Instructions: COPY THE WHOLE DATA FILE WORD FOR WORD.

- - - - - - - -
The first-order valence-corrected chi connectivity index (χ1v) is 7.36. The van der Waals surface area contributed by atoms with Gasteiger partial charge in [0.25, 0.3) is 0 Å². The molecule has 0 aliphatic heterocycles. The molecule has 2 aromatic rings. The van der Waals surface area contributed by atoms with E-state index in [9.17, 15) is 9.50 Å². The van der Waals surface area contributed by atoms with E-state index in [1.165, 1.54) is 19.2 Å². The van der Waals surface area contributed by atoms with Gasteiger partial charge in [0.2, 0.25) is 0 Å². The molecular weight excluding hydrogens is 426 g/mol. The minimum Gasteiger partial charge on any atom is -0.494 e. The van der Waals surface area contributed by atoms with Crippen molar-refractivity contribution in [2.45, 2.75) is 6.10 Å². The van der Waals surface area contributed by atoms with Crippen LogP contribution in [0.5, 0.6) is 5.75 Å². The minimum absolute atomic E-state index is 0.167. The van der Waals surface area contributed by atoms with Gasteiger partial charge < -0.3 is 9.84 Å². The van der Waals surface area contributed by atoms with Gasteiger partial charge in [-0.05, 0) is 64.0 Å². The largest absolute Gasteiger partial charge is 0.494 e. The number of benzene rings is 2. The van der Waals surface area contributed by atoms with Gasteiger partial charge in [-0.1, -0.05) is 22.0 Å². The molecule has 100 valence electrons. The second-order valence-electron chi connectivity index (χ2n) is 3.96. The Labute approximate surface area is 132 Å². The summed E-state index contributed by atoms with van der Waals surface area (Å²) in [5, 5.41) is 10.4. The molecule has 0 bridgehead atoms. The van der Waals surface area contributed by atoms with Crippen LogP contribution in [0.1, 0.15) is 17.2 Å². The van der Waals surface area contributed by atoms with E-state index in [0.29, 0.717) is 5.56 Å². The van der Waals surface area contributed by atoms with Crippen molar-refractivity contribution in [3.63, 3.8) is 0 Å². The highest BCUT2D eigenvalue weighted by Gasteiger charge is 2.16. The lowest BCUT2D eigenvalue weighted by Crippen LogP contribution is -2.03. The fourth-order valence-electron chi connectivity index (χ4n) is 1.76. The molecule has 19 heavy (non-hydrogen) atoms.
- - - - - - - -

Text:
The first-order valence-corrected chi connectivity index (χ1v) is 7.36. The van der Waals surface area contributed by atoms with Gasteiger partial charge in [0.25, 0.3) is 0 Å². The molecule has 0 aliphatic heterocycles. The molecule has 2 aromatic rings. The van der Waals surface area contributed by atoms with E-state index in [9.17, 15) is 9.50 Å². The van der Waals surface area contributed by atoms with E-state index in [1.165, 1.54) is 19.2 Å². The van der Waals surface area contributed by atoms with Gasteiger partial charge in [0.2, 0.25) is 0 Å². The molecular weight excluding hydrogens is 426 g/mol. The minimum Gasteiger partial charge on any atom is -0.494 e. The van der Waals surface area contributed by atoms with Crippen molar-refractivity contribution in [2.45, 2.75) is 6.10 Å². The van der Waals surface area contributed by atoms with Crippen LogP contribution in [0.5, 0.6) is 5.75 Å². The minimum absolute atomic E-state index is 0.167. The van der Waals surface area contributed by atoms with Gasteiger partial charge < -0.3 is 9.84 Å². The van der Waals surface area contributed by atoms with Gasteiger partial charge in [-0.05, 0) is 64.0 Å². The largest absolute Gasteiger partial charge is 0.494 e. The number of benzene rings is 2. The van der Waals surface area contributed by atoms with Gasteiger partial charge in [-0.1, -0.05) is 22.0 Å². The molecule has 100 valence electrons. The second-order valence-electron chi connectivity index (χ2n) is 3.96. The Labute approximate surface area is 132 Å². The summed E-state index contributed by atoms with van der Waals surface area (Å²) in [5, 5.41) is 10.4. The molecule has 0 bridgehead atoms. The van der Waals surface area contributed by atoms with Crippen LogP contribution in [0.1, 0.15) is 17.2 Å². The van der Waals surface area contributed by atoms with E-state index in [0.29, 0.717) is 5.56 Å². The van der Waals surface area contributed by atoms with Crippen molar-refractivity contribution in [3.63, 3.8) is 0 Å². The highest BCUT2D eigenvalue weighted by Gasteiger charge is 2.16. The lowest BCUT2D eigenvalue weighted by Crippen LogP contribution is -2.03. The fourth-order valence-electron chi connectivity index (χ4n) is 1.76. The molecule has 19 heavy (non-hydrogen) atoms.